Stegocephalia is a name used for four-limbed stem-tetrapods, and their amphibian-grade descendants, and in phylogenetic nomenclature for all tetrapods. The term was coined in 1868 by American paleontologist Edward Drinker Cope and comes from Greek στεγοκεφαλια - "roofed head", and refer to the copious amounts of dermal armour some of the larger primitive forms evidently had. Canadian paleontologist Michel Laurin gave the group its first formal phylogenetic definition, roughly including all vertebrates with digits rather than fins, except where secondarily lost.
|Tiktaalik in the Field Museum, Chicago|
History of classificationEdit
Originally, the term was used as a systematic unit at the rank of order. The term rose to prominence in American and British science in the 19th century, though the largely equivalent term Labyrinthodontia had been coined 18 years earlier by Hermann Burmeister in reference to the tooth structure. The terms were used interchangeably during the early 20th century, usually divided into three orders. However, the Stegocephalia (and the Labyrinthodontia) being paraphyletic, the name is now used in an informal way to denote the early non-piscine vertebrates, excluding amniotes (the first reptiles and their descendants) and modern lissamphibians).
Paleontologist Michel Laurin took up the older term and defined stegocephalians phylogenetically as all vertebrates more closely related to Temnospondyli than to Panderichthys (the closest relative of tetrapods known to have retained paired fins, see below)  Therefore, Stegocephalia includes all vertebrate groups that have toes rather than fins, and a few (Elginerpeton, Metaxygnathus, Ventastega and possibly Hynerpeton) that may have retained paired fins. Contrary to the old usage of this term, the Stegocephali refers to a clade in this scheme. This concept of the clade Stegocephalia was chosen to substitute for the name Tetrapoda by those who sought to restrict Tetrapoda to the crown group. As such, it encompasses all presently living land vertebrates as well as their early amphibious ancestors.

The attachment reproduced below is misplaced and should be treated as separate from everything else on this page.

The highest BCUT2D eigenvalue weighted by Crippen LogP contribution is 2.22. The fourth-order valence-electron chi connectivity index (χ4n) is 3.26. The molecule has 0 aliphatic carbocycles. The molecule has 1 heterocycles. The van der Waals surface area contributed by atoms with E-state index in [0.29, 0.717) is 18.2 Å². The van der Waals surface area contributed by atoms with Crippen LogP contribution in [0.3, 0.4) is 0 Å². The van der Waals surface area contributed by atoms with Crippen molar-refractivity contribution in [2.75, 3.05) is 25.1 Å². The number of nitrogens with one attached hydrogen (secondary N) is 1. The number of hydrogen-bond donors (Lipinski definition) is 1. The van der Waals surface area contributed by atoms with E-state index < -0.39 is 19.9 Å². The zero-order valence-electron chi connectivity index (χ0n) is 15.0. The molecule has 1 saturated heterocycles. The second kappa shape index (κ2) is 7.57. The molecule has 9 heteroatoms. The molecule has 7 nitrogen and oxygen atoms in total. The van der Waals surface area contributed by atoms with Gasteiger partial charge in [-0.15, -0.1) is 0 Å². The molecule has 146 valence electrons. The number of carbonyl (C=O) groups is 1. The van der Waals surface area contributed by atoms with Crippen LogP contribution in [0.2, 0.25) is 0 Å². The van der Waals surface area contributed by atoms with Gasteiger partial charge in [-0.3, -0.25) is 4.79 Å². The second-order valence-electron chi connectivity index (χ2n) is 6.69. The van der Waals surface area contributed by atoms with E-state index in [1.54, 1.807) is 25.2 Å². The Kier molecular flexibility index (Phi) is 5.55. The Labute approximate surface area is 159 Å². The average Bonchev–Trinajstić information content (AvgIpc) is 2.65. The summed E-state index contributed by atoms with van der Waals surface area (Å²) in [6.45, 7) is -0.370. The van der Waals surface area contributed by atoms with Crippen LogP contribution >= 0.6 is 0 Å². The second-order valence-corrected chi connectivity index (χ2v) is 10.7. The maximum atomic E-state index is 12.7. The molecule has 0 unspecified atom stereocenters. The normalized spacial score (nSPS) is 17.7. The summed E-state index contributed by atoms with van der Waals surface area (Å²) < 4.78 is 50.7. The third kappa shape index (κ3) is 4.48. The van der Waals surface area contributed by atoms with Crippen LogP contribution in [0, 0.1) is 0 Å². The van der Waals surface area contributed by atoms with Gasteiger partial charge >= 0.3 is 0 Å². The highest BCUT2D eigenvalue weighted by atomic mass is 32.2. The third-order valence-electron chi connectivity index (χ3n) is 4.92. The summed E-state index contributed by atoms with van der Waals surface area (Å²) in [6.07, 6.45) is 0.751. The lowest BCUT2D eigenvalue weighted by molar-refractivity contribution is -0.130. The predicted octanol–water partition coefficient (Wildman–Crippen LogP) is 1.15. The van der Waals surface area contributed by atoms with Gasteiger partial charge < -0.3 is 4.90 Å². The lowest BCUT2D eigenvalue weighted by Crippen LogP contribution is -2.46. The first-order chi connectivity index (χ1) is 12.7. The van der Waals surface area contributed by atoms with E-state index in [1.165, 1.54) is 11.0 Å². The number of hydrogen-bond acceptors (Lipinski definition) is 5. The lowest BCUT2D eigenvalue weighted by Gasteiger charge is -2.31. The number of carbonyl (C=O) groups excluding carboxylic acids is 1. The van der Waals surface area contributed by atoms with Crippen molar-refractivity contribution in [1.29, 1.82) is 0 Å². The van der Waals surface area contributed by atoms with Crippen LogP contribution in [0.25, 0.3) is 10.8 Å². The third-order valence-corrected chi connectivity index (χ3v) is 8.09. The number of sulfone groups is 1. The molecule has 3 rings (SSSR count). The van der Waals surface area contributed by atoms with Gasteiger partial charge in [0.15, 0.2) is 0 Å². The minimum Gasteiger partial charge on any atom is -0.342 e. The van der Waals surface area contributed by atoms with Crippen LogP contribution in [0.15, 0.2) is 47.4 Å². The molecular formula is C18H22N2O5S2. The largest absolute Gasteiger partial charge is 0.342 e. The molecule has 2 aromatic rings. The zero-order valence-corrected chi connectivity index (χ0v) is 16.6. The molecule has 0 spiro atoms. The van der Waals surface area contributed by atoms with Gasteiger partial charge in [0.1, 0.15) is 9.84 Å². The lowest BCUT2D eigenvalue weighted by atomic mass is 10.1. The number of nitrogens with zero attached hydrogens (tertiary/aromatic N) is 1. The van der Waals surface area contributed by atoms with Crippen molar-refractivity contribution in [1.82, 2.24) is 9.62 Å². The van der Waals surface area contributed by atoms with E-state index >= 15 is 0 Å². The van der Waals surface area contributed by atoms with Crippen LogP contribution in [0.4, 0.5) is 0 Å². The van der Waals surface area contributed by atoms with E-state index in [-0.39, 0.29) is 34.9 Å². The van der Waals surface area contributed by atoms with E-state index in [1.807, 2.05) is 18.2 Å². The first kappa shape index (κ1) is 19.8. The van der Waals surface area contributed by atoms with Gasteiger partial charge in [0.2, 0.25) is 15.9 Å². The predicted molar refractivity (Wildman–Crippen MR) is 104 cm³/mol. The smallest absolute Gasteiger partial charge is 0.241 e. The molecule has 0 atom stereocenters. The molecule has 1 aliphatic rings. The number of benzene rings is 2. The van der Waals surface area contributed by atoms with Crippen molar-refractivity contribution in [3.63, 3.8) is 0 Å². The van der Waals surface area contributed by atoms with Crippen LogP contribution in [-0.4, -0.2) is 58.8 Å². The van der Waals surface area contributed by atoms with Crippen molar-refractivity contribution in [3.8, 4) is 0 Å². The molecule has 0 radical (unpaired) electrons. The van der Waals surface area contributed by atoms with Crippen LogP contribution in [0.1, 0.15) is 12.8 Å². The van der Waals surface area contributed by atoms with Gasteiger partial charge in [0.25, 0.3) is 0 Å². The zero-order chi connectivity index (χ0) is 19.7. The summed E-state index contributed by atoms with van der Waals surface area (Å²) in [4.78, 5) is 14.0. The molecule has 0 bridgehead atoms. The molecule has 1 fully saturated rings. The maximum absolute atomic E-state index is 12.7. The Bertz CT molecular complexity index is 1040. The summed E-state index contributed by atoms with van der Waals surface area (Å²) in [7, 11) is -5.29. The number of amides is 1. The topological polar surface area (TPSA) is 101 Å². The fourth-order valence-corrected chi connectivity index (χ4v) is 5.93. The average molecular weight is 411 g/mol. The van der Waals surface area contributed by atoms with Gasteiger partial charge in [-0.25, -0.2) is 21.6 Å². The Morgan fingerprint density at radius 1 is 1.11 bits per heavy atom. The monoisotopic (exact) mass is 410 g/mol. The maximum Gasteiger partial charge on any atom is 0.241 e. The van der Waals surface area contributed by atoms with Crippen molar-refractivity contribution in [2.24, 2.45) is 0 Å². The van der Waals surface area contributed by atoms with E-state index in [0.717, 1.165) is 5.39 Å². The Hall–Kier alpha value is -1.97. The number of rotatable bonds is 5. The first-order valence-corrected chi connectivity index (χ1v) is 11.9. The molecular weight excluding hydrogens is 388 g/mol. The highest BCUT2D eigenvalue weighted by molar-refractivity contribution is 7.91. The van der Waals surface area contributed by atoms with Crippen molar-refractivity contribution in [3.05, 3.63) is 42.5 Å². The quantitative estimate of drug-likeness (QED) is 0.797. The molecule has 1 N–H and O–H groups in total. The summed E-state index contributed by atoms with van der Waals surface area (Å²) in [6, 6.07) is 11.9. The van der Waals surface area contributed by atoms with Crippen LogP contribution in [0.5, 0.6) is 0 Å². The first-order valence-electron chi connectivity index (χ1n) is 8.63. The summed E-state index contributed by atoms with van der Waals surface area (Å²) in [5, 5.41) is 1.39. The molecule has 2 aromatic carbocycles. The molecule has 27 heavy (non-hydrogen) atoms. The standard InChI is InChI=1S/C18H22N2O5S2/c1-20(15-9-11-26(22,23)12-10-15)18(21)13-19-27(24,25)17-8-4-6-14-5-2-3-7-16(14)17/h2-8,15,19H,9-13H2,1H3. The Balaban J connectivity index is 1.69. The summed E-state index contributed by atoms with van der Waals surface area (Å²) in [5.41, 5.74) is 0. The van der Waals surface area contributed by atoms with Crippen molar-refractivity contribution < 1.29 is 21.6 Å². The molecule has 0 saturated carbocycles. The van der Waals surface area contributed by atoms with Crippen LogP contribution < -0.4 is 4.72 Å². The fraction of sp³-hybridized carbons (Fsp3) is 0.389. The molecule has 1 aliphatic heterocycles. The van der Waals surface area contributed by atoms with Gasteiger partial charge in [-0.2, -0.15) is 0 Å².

Below is an evolutionary tree of stegocephalians, as recovered from an analysis by Swartz in 2012.
- Cope E. D. 1868. Synopsis of the extinct Batrachia of North America. Proceedings of the Academy of Natural Sciences of Philadelphia: pp 208-221
- Laurin, M; Soler-Gijón, R (May 2001). "The oldest stegocephalian from the Iberian peninsula: evidence that temnospondyls were euryhaline". Comptes Rendus de l'Académie des Sciences, Série III. 324 (5): 495–501. PMID 11411292.
- Burmeister, H. (1850): Die Labyrinthodonten aus dem Saarbrücker Steinkohlengebirge, Dritte Abtheilung: der Geschichte der Deutschen Labyrinthodonten Archegosaurus. Berlin: G. Reimer, 74 pp.
- Romer, A. S., (1947, revised ed. 1966) Vertebrate Paleontology, University of Chicago Press, Chicago
- Laurin M. (1998): The importance of global parsimony and historical bias in understanding tetrapod evolution. Part I-systematics, middle ear evolution, and jaw suspension. Annales des Sciences Naturelles, Zoologie, Paris, 13e Series 19: pp 1-42.
- Laurin & al. Terrestrial Vertebrates. Stegocephalians: Tetrapods and other digit-bearing vertebrates. Tree of life
- Swartz, B. (2012). "A marine stem-tetrapod from the Devonian of Western North America". PLoS ONE. 7 (3): e33683. doi:10.1371/journal.pone.0033683. PMC 3308997. PMID 22448265.